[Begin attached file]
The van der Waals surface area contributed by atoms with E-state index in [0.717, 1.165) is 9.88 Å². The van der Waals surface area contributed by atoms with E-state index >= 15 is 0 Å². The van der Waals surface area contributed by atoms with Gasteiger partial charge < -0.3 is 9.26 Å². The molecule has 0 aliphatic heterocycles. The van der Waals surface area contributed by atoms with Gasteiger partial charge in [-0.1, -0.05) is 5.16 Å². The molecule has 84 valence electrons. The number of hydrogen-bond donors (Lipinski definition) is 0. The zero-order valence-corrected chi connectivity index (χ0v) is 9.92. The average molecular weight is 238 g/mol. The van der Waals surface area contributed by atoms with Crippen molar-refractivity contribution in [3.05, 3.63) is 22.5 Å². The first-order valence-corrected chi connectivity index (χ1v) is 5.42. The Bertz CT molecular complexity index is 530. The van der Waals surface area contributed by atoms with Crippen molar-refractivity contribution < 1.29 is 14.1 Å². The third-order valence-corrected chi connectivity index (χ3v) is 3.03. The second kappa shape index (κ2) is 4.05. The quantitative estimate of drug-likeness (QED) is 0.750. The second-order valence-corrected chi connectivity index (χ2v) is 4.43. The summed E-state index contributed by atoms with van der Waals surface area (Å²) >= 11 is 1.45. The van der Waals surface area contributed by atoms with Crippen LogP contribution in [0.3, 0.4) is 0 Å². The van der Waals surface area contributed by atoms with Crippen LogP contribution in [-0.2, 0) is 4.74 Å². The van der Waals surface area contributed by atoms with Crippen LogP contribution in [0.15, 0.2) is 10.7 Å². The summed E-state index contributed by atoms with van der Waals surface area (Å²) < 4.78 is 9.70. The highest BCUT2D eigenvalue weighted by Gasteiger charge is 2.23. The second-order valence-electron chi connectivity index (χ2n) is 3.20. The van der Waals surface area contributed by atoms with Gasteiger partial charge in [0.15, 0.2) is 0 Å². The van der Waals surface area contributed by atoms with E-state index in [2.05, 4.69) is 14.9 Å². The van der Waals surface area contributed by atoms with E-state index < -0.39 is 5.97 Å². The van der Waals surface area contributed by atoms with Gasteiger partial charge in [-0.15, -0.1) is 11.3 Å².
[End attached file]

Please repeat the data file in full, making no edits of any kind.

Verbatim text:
The van der Waals surface area contributed by atoms with E-state index in [0.717, 1.165) is 9.88 Å². The van der Waals surface area contributed by atoms with E-state index >= 15 is 0 Å². The van der Waals surface area contributed by atoms with Gasteiger partial charge < -0.3 is 9.26 Å². The molecule has 0 aliphatic heterocycles. The van der Waals surface area contributed by atoms with Gasteiger partial charge in [-0.1, -0.05) is 5.16 Å². The molecule has 84 valence electrons. The number of hydrogen-bond donors (Lipinski definition) is 0. The zero-order valence-corrected chi connectivity index (χ0v) is 9.92. The average molecular weight is 238 g/mol. The van der Waals surface area contributed by atoms with Crippen molar-refractivity contribution in [3.05, 3.63) is 22.5 Å². The first-order valence-corrected chi connectivity index (χ1v) is 5.42. The Bertz CT molecular complexity index is 530. The van der Waals surface area contributed by atoms with Crippen molar-refractivity contribution < 1.29 is 14.1 Å². The third-order valence-corrected chi connectivity index (χ3v) is 3.03. The second kappa shape index (κ2) is 4.05. The quantitative estimate of drug-likeness (QED) is 0.750. The second-order valence-corrected chi connectivity index (χ2v) is 4.43. The summed E-state index contributed by atoms with van der Waals surface area (Å²) >= 11 is 1.45. The van der Waals surface area contributed by atoms with Crippen LogP contribution in [0.3, 0.4) is 0 Å². The van der Waals surface area contributed by atoms with Crippen LogP contribution in [-0.2, 0) is 4.74 Å². The van der Waals surface area contributed by atoms with Crippen LogP contribution in [0.15, 0.2) is 10.7 Å². The summed E-state index contributed by atoms with van der Waals surface area (Å²) < 4.78 is 9.70. The highest BCUT2D eigenvalue weighted by Gasteiger charge is 2.23. The second-order valence-electron chi connectivity index (χ2n) is 3.20. The van der Waals surface area contributed by atoms with Gasteiger partial charge in [0.15, 0.2) is 0 Å². The van der Waals surface area contributed by atoms with E-state index in [2.05, 4.69) is 14.9 Å². The van der Waals surface area contributed by atoms with E-state index < -0.39 is 5.97 Å². The van der Waals surface area contributed by atoms with Gasteiger partial charge in [-0.15, -0.1) is 11.3 Å².